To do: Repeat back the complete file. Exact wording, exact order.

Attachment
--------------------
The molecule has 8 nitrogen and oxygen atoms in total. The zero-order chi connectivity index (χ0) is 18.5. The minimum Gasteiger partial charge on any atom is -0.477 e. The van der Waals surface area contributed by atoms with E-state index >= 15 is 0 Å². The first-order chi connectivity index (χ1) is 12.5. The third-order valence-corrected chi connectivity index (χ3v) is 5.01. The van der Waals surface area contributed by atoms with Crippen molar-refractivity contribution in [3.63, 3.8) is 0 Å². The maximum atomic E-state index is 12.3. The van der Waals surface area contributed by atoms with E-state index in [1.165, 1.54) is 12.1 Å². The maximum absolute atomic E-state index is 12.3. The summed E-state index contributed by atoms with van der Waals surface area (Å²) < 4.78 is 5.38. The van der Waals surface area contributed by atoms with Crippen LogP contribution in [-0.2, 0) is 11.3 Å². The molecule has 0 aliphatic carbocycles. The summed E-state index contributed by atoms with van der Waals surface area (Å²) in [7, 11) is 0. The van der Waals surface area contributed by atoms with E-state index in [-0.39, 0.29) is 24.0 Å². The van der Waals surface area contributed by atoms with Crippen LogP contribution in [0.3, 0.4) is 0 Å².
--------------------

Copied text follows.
The molecule has 8 nitrogen and oxygen atoms in total. The zero-order chi connectivity index (χ0) is 18.5. The minimum Gasteiger partial charge on any atom is -0.477 e. The van der Waals surface area contributed by atoms with E-state index >= 15 is 0 Å². The first-order chi connectivity index (χ1) is 12.5. The third-order valence-corrected chi connectivity index (χ3v) is 5.01. The van der Waals surface area contributed by atoms with Crippen molar-refractivity contribution in [3.63, 3.8) is 0 Å². The maximum atomic E-state index is 12.3. The van der Waals surface area contributed by atoms with E-state index in [1.165, 1.54) is 12.1 Å². The maximum absolute atomic E-state index is 12.3. The summed E-state index contributed by atoms with van der Waals surface area (Å²) < 4.78 is 5.38. The van der Waals surface area contributed by atoms with Crippen LogP contribution in [-0.2, 0) is 11.3 Å². The molecule has 0 aliphatic carbocycles. The summed E-state index contributed by atoms with van der Waals surface area (Å²) in [7, 11) is 0. The van der Waals surface area contributed by atoms with E-state index in [-0.39, 0.29) is 24.0 Å². The van der Waals surface area contributed by atoms with Crippen LogP contribution in [0.3, 0.4) is 0 Å².